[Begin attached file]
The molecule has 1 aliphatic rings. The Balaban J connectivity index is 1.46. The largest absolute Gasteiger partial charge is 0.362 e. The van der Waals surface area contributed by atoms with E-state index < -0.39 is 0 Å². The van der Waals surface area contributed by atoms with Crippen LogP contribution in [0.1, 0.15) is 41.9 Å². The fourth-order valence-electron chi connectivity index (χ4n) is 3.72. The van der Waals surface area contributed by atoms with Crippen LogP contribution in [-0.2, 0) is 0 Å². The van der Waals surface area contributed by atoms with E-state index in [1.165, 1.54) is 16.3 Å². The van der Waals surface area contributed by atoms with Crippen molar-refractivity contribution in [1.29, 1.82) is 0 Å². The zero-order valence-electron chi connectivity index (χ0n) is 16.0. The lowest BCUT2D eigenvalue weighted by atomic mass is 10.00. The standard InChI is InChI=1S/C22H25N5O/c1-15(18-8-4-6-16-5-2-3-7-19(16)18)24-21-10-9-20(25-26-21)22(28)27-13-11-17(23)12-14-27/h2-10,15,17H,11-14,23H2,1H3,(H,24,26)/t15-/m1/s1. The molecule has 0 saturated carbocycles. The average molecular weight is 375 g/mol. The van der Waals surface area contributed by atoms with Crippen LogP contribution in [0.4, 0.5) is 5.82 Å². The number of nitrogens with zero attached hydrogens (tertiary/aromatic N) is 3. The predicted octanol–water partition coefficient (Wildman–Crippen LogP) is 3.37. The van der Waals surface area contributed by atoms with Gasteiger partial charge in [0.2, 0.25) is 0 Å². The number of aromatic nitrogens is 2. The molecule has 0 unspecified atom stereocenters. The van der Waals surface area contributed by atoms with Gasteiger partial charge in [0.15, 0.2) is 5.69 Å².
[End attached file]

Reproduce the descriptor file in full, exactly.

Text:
The molecule has 1 aliphatic rings. The Balaban J connectivity index is 1.46. The largest absolute Gasteiger partial charge is 0.362 e. The van der Waals surface area contributed by atoms with E-state index < -0.39 is 0 Å². The van der Waals surface area contributed by atoms with Crippen LogP contribution in [0.1, 0.15) is 41.9 Å². The fourth-order valence-electron chi connectivity index (χ4n) is 3.72. The van der Waals surface area contributed by atoms with Crippen LogP contribution in [-0.2, 0) is 0 Å². The van der Waals surface area contributed by atoms with E-state index in [1.165, 1.54) is 16.3 Å². The van der Waals surface area contributed by atoms with Crippen molar-refractivity contribution in [1.29, 1.82) is 0 Å². The zero-order valence-electron chi connectivity index (χ0n) is 16.0. The lowest BCUT2D eigenvalue weighted by atomic mass is 10.00. The standard InChI is InChI=1S/C22H25N5O/c1-15(18-8-4-6-16-5-2-3-7-19(16)18)24-21-10-9-20(25-26-21)22(28)27-13-11-17(23)12-14-27/h2-10,15,17H,11-14,23H2,1H3,(H,24,26)/t15-/m1/s1. The molecule has 0 saturated carbocycles. The average molecular weight is 375 g/mol. The van der Waals surface area contributed by atoms with Crippen LogP contribution in [0.4, 0.5) is 5.82 Å². The number of nitrogens with zero attached hydrogens (tertiary/aromatic N) is 3. The predicted octanol–water partition coefficient (Wildman–Crippen LogP) is 3.37. The van der Waals surface area contributed by atoms with Gasteiger partial charge in [0.2, 0.25) is 0 Å². The number of aromatic nitrogens is 2. The molecule has 0 unspecified atom stereocenters. The van der Waals surface area contributed by atoms with Gasteiger partial charge in [0.15, 0.2) is 5.69 Å².